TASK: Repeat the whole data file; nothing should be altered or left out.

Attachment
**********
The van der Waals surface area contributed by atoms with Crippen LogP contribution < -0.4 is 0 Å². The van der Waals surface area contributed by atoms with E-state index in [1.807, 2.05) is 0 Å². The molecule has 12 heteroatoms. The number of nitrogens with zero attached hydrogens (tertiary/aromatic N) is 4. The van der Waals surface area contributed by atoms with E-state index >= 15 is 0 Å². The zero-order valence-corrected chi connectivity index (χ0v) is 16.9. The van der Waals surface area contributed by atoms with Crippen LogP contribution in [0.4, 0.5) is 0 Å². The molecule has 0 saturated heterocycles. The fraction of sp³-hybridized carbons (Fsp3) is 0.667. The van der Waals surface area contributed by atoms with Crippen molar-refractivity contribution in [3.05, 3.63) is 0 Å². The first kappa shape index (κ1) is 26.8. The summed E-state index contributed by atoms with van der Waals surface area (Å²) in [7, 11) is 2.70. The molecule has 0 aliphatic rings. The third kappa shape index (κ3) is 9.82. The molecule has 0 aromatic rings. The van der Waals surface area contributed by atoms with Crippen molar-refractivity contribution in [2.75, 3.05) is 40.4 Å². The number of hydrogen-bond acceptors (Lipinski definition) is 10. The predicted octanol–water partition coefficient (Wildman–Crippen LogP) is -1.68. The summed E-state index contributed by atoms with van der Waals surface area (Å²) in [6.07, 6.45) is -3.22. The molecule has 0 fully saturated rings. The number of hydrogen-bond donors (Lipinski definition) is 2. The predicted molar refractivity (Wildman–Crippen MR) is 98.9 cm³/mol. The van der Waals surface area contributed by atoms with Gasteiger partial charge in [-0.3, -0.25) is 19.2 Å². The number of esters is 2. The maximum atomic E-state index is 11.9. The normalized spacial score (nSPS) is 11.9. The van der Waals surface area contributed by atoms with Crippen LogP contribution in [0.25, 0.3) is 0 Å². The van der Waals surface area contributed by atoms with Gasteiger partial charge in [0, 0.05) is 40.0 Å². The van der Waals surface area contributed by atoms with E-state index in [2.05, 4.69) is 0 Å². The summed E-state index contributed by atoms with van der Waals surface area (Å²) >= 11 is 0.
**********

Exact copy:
The van der Waals surface area contributed by atoms with Crippen LogP contribution < -0.4 is 0 Å². The van der Waals surface area contributed by atoms with E-state index in [1.807, 2.05) is 0 Å². The molecule has 12 heteroatoms. The number of nitrogens with zero attached hydrogens (tertiary/aromatic N) is 4. The van der Waals surface area contributed by atoms with E-state index >= 15 is 0 Å². The zero-order valence-corrected chi connectivity index (χ0v) is 16.9. The van der Waals surface area contributed by atoms with Crippen LogP contribution in [0.4, 0.5) is 0 Å². The molecule has 0 saturated heterocycles. The fraction of sp³-hybridized carbons (Fsp3) is 0.667. The van der Waals surface area contributed by atoms with Crippen molar-refractivity contribution in [3.05, 3.63) is 0 Å². The first kappa shape index (κ1) is 26.8. The summed E-state index contributed by atoms with van der Waals surface area (Å²) in [7, 11) is 2.70. The molecule has 0 aliphatic rings. The third kappa shape index (κ3) is 9.82. The molecule has 0 aromatic rings. The van der Waals surface area contributed by atoms with Crippen molar-refractivity contribution in [2.75, 3.05) is 40.4 Å². The number of hydrogen-bond acceptors (Lipinski definition) is 10. The predicted octanol–water partition coefficient (Wildman–Crippen LogP) is -1.68. The summed E-state index contributed by atoms with van der Waals surface area (Å²) in [6.07, 6.45) is -3.22. The molecule has 0 fully saturated rings. The number of hydrogen-bond donors (Lipinski definition) is 2. The predicted molar refractivity (Wildman–Crippen MR) is 98.9 cm³/mol. The van der Waals surface area contributed by atoms with Gasteiger partial charge in [-0.3, -0.25) is 19.2 Å². The number of esters is 2. The maximum atomic E-state index is 11.9. The normalized spacial score (nSPS) is 11.9. The van der Waals surface area contributed by atoms with Crippen LogP contribution in [0.25, 0.3) is 0 Å². The van der Waals surface area contributed by atoms with Gasteiger partial charge in [0, 0.05) is 40.0 Å². The van der Waals surface area contributed by atoms with E-state index in [2.05, 4.69) is 0 Å². The summed E-state index contributed by atoms with van der Waals surface area (Å²) >= 11 is 0.